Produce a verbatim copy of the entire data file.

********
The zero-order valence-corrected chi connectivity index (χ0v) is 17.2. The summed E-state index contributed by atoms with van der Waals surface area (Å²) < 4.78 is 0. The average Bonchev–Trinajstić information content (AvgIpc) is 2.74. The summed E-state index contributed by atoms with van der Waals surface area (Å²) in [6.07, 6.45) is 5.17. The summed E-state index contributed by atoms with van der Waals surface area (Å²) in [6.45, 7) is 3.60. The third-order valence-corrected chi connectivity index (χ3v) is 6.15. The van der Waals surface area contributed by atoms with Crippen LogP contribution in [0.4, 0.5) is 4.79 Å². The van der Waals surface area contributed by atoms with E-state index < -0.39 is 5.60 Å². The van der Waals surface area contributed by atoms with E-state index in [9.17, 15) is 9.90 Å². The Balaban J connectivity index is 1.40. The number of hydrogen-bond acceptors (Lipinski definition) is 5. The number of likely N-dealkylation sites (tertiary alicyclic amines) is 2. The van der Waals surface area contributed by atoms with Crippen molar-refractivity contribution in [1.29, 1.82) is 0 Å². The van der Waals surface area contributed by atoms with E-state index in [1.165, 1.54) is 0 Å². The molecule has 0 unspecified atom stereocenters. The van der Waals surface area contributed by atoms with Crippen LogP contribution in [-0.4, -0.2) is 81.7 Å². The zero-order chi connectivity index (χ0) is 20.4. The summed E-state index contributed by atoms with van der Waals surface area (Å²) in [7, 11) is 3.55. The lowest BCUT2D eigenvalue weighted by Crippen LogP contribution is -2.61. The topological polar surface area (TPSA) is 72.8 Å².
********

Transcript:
The zero-order valence-corrected chi connectivity index (χ0v) is 17.2. The summed E-state index contributed by atoms with van der Waals surface area (Å²) < 4.78 is 0. The average Bonchev–Trinajstić information content (AvgIpc) is 2.74. The summed E-state index contributed by atoms with van der Waals surface area (Å²) in [6.07, 6.45) is 5.17. The summed E-state index contributed by atoms with van der Waals surface area (Å²) in [6.45, 7) is 3.60. The third-order valence-corrected chi connectivity index (χ3v) is 6.15. The van der Waals surface area contributed by atoms with Crippen LogP contribution in [0.4, 0.5) is 4.79 Å². The van der Waals surface area contributed by atoms with E-state index < -0.39 is 5.60 Å². The van der Waals surface area contributed by atoms with E-state index in [9.17, 15) is 9.90 Å². The Balaban J connectivity index is 1.40. The number of hydrogen-bond acceptors (Lipinski definition) is 5. The number of likely N-dealkylation sites (tertiary alicyclic amines) is 2. The van der Waals surface area contributed by atoms with Crippen molar-refractivity contribution in [1.29, 1.82) is 0 Å². The van der Waals surface area contributed by atoms with E-state index in [1.165, 1.54) is 0 Å². The molecule has 0 unspecified atom stereocenters. The van der Waals surface area contributed by atoms with Crippen LogP contribution in [-0.4, -0.2) is 81.7 Å². The zero-order chi connectivity index (χ0) is 20.4. The summed E-state index contributed by atoms with van der Waals surface area (Å²) in [7, 11) is 3.55. The lowest BCUT2D eigenvalue weighted by Crippen LogP contribution is -2.61. The topological polar surface area (TPSA) is 72.8 Å².